Alan Gazlay always has a kind word or two; getting them out is another story. Every syllable is a labor. His mind is willing, but his voice is not.
“He had a stroke five years ago in July. It was a massive stroke and he’s paralyzed on his right side and he can’t speak. He has the aphasia,” says Crystal Gazlay, his wife.
A common after-effect of stroke, aphasia affects one in four survivors. It’s a language disorder that leaves them at a loss for words.
“Aphasia is a neurological disorder and it impacts the center of the brain that controls language,” says Mary Jo Haughey, a speech therapist with Lee Memorial Health System.
“I’ve seen patients that were non-verbal, speaking with one word, and then become fully fluent. But it does depend on the extent of damage on the brain,” says Haughey.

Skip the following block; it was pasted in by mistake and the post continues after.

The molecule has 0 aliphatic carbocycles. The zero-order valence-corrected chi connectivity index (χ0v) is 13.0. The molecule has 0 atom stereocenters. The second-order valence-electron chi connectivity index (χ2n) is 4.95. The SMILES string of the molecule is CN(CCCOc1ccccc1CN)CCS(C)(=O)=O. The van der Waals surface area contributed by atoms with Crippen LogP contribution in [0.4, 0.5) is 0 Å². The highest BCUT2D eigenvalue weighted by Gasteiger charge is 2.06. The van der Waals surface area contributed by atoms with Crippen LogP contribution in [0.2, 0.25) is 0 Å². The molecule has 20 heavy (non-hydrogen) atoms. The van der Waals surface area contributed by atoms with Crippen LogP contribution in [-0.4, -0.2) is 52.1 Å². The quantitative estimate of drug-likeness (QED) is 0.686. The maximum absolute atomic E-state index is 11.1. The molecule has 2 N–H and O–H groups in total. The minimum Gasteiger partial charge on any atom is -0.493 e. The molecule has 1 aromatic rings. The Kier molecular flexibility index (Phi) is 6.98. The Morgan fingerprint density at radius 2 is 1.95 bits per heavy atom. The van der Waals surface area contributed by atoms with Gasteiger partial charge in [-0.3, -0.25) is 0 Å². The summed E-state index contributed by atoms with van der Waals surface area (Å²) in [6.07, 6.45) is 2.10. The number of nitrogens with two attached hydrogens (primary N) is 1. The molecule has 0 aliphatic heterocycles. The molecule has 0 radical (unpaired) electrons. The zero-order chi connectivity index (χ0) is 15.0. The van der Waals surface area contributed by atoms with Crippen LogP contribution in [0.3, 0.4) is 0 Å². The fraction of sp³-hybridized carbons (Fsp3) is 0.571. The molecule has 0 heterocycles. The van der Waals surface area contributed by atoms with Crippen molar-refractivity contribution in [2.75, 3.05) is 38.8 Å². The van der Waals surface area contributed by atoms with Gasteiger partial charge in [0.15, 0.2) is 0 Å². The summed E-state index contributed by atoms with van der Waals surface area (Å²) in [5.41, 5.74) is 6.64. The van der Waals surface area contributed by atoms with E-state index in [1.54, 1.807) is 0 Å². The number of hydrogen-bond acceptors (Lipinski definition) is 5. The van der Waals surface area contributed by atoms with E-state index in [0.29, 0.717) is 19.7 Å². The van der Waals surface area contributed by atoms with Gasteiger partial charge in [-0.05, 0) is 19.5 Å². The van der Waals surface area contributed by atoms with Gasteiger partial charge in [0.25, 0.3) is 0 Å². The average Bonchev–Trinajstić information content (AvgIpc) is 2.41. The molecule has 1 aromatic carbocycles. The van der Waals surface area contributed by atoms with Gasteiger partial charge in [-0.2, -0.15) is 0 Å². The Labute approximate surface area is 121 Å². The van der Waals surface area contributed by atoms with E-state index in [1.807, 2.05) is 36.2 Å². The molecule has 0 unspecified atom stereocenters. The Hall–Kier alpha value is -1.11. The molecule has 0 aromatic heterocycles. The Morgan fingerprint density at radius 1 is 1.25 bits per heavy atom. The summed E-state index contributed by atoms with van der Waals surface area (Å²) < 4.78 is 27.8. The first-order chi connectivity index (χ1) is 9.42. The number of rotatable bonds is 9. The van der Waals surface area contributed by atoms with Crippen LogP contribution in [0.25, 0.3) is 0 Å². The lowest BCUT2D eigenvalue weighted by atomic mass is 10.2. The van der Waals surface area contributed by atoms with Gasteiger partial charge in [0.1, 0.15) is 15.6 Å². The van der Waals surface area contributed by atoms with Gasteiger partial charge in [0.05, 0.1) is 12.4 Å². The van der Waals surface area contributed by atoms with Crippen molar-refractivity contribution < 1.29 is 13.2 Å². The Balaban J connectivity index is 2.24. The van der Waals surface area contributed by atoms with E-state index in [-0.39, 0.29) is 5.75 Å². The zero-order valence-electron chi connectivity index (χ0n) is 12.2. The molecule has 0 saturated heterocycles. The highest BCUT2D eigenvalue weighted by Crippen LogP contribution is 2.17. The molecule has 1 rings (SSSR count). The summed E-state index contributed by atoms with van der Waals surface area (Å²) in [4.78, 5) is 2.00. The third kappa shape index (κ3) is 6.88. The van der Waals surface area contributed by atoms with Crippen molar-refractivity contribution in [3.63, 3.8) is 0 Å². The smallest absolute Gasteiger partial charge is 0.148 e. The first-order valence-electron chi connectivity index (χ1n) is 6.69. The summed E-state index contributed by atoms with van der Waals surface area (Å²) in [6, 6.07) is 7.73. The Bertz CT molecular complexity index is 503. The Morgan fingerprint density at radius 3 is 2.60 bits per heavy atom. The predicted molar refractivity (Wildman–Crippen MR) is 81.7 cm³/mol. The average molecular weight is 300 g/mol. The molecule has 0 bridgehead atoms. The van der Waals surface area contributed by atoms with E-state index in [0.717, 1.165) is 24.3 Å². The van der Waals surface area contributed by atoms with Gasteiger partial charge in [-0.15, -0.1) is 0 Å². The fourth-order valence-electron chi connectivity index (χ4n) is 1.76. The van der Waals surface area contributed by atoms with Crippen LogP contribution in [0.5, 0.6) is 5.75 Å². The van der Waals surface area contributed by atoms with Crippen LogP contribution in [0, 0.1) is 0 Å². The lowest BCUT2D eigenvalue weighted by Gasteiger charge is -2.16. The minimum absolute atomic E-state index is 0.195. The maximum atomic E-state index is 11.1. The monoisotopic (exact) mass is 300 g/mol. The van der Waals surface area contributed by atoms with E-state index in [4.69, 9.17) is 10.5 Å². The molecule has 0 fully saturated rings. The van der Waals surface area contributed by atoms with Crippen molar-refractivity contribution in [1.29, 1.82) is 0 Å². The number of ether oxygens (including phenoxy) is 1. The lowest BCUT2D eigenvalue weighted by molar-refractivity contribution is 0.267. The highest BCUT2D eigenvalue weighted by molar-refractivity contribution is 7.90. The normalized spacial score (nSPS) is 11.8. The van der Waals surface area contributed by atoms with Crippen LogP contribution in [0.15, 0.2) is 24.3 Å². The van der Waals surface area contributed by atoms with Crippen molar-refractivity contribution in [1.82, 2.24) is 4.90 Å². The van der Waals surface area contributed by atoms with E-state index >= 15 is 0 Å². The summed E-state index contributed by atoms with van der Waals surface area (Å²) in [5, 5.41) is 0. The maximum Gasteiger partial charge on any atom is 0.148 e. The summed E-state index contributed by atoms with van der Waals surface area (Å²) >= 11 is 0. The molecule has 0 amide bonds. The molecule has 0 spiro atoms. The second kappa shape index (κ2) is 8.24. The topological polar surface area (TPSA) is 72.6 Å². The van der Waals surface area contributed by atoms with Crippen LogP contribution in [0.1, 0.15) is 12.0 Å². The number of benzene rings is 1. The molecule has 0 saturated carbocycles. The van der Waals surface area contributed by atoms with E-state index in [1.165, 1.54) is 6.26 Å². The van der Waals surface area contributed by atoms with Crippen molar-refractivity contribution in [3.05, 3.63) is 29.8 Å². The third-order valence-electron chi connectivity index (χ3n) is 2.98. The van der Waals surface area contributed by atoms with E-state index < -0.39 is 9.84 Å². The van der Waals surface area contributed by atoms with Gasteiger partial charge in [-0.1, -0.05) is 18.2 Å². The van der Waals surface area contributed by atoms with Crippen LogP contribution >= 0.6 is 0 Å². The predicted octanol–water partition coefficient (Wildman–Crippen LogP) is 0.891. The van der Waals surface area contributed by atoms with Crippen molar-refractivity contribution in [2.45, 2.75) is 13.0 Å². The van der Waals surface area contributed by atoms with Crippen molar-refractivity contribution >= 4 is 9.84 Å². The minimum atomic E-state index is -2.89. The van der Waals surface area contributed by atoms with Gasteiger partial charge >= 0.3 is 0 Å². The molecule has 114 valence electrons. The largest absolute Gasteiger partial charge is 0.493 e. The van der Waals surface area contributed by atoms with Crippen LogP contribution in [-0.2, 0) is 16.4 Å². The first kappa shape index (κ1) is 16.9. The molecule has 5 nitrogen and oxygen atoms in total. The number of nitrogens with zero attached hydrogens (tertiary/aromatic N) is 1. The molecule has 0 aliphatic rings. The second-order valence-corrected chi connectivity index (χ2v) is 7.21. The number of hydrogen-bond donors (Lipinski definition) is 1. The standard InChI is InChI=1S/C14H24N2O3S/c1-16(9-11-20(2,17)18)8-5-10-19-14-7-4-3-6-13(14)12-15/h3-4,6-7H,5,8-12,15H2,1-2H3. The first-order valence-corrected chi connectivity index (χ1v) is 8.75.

Some people may never fully regain their ability to speak; but it doesn’t mean they can’t communicate. Therapists can teach them to use a computer device that simulates speech.
“It’s wonderful, it does so many things. His speech therapist is working with him to be able to learn to push a button of the picture and it will come up with different phrases,” says Gazlay.
“Sometimes that’s hard for people to accept in the beginning because they want the oral language. But I’ve just had a few patients that I’m using it with and it’s like I have this voice, I can speak,” says Haughey.
Technology coupled with desire, is giving voice to a silent population.